How to make (and read) an animated newspaper

Today I want to present a small project with a lot of potentialities, an animated newspaper.

Using the ARKit framework from Apple, I’ll show you how to play a video while passing on the newspaper pages with your camera!

The used newspapers

The scope of this project is to overlap a defined image on the newspaper with a video, for a better experience while reading the news.

Prepare your data

  1. Start collecting some real newspaper, or to make the demo fast, use an online version, save it to a folder.
  2. Crop the images you want to overlap and save locally (the image you crop are replaced with a video during this test, so choose something regular to simplify the test).
  3. Download some video from youtube*

*To download a video on youtube, use this simple trick:

Create a new XCode project

Open Xcode and create a new ARKit project.

  1. Clean the demo data, remove all lines in viewDidLoad except the sceneView.delegate = self
  2. Remove all the demo ARSCNViewDelegate.

Add resources

Now you need to add the saved resources in your project. Pay attention because is not the classic drag ‘n drop on the assets folder. There is something new…

  • Create a new group called “Video“, and drag-n-drop all videos. The best experience is with videos of the same size, else you need to choose the right size for each video.
  • In the Assets,xctassets drag-n-drop all the newspaper images, not the cropped images!!!
  • Now, always in the Assets, right-click and select “New AR resource group“. In this group, you should add the cropped newspaper images.

Errors? Yes, the newly added images are without size because are AR resources.

To fix this, open the right settings panel and set the size you prefer. (Make some tests to decide the right size… because the size are in meters).

Note: use the same name for each resource category to simplify your test.

We use these images to show a video overlay on it, we replace the photo with a video.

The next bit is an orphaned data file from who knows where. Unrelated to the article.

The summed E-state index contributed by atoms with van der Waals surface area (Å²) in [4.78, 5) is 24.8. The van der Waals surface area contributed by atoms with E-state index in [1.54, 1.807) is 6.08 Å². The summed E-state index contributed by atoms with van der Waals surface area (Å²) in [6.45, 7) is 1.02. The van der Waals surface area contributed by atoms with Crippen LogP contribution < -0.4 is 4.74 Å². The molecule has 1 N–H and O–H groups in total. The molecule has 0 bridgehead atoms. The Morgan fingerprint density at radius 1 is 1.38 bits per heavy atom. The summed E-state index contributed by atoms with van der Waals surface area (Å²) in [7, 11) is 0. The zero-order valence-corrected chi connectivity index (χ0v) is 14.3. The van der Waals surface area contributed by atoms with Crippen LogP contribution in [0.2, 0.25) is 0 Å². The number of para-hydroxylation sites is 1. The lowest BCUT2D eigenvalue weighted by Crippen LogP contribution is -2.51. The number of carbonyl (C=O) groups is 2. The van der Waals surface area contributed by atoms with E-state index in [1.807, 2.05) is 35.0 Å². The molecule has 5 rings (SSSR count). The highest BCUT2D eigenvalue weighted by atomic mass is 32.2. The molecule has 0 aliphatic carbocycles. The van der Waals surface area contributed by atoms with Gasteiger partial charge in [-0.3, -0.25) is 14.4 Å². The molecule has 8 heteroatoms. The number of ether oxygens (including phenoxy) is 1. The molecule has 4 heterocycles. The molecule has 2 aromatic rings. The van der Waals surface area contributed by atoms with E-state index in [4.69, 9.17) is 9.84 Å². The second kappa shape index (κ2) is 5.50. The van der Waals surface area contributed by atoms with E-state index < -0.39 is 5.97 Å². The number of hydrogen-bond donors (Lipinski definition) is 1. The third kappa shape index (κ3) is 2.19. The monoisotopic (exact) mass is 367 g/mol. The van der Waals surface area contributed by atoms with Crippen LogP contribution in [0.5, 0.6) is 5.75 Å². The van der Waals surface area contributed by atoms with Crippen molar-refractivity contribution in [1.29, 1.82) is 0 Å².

Load all images

In the viewWillAppearfor instance, you can load the cropped AR images:

override func viewWillAppear(_ animated: Bool) {
     let configuration = ARWorldTrackingConfiguration()

     if let imageToTrack = ARReferenceImage.referenceImages(inGroupNamed: "AR-Newspapers", bundle: Bundle.main) {
         configuration.detectionImages = imageToTrack
         configuration.maximumNumberOfTrackedImages = 1

Pay attention to the inGroupNamed that is the name of the “group” of AR images you have created the step before in the Assets.xctassets.

Add some logs, run and make sure that the code works well and the images are loaded.

Recognize AR images

You should implement a delegate now, the renderer(_ renderer: SCNSceneRenderer, nodeFor anchor: ARAnchor) -> SCNNode? {}

This method is called when an image of the AR images are recognized.

Here you can check if the recognized image is named as your image… and add a video view.

func renderer(_ renderer: SCNSceneRenderer, nodeFor anchor: ARAnchor) -> SCNNode? {

let node = SCNNode()

// filter for images
if let imageAnchor = anchor as? ARImageAnchor { 
  // check the correct image
  if! == "your-ar-image-name {
    // create and play a video node
    let currentVideoNode: SKVideoNode = SKVideoNode(fileNamed: "\(!).mp4")

    // create a scene with the video size
    let videoScene = SKScene(size: CGSize(width: 640, height: 480))
    // position the video on the scene
    currentVideoNode.position = CGPoint(x: videoScene.size.width / 2, y: videoScene.size.height / 2)
    // flip
    currentVideoNode.yScale = -1.0
    // add the the scene

    // create a plane
    let plane = SCNPlane(
        width: imageAnchor.referenceImage.physicalSize.width,
        height: imageAnchor.referenceImage.physicalSize.height)

    // with the video
    plane.firstMaterial?.diffuse.contents = videoScene

    let planeNode = SCNNode(geometry: plane)
    // rotate -90°
    planeNode.eulerAngles.x = -.pi / 2


  // if return nil, nothing is added on view
  return node

Next step is… nothing, you’ve done!

Embarrassingly simple. Apple did the complex work behind.


A video that show you what you can do with this snippet of code. Due to the simplicity, no source code is available.

Enjoy reading!


Alberto Pasca

Software engineer @ Pirelli & C. S.p.A. with a strong passion for mobile  development, security, and connected things.